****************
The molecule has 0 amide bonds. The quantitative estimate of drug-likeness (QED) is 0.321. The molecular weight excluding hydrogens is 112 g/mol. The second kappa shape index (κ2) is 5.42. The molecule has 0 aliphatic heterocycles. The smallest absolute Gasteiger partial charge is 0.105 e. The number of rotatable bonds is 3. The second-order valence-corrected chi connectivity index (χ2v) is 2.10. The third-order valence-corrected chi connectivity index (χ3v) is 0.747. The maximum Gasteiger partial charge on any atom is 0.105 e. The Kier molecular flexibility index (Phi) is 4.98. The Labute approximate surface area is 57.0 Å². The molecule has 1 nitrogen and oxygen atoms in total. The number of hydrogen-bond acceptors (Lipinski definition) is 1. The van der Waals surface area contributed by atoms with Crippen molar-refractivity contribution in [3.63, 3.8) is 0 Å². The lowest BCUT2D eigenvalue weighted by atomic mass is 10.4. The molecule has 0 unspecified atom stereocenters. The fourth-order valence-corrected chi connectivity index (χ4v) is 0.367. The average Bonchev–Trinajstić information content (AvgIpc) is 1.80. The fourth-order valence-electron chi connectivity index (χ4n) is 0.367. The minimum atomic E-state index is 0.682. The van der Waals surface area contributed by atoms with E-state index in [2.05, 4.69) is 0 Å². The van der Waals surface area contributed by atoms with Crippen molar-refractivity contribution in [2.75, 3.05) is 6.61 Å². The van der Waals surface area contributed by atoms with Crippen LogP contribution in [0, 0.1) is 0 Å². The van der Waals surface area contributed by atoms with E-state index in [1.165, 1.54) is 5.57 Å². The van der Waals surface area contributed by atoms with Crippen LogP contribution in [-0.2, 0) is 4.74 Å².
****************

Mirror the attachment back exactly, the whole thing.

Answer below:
The molecule has 0 amide bonds. The quantitative estimate of drug-likeness (QED) is 0.321. The molecular weight excluding hydrogens is 112 g/mol. The second kappa shape index (κ2) is 5.42. The molecule has 0 aliphatic heterocycles. The smallest absolute Gasteiger partial charge is 0.105 e. The number of rotatable bonds is 3. The second-order valence-corrected chi connectivity index (χ2v) is 2.10. The third-order valence-corrected chi connectivity index (χ3v) is 0.747. The maximum Gasteiger partial charge on any atom is 0.105 e. The Kier molecular flexibility index (Phi) is 4.98. The Labute approximate surface area is 57.0 Å². The molecule has 1 nitrogen and oxygen atoms in total. The number of hydrogen-bond acceptors (Lipinski definition) is 1. The van der Waals surface area contributed by atoms with Crippen molar-refractivity contribution in [3.63, 3.8) is 0 Å². The lowest BCUT2D eigenvalue weighted by atomic mass is 10.4. The molecule has 0 unspecified atom stereocenters. The fourth-order valence-corrected chi connectivity index (χ4v) is 0.367. The average Bonchev–Trinajstić information content (AvgIpc) is 1.80. The fourth-order valence-electron chi connectivity index (χ4n) is 0.367. The minimum atomic E-state index is 0.682. The van der Waals surface area contributed by atoms with E-state index in [2.05, 4.69) is 0 Å². The van der Waals surface area contributed by atoms with Crippen molar-refractivity contribution in [2.75, 3.05) is 6.61 Å². The van der Waals surface area contributed by atoms with Crippen LogP contribution in [0, 0.1) is 0 Å². The van der Waals surface area contributed by atoms with E-state index in [1.165, 1.54) is 5.57 Å². The van der Waals surface area contributed by atoms with Crippen LogP contribution in [-0.2, 0) is 4.74 Å².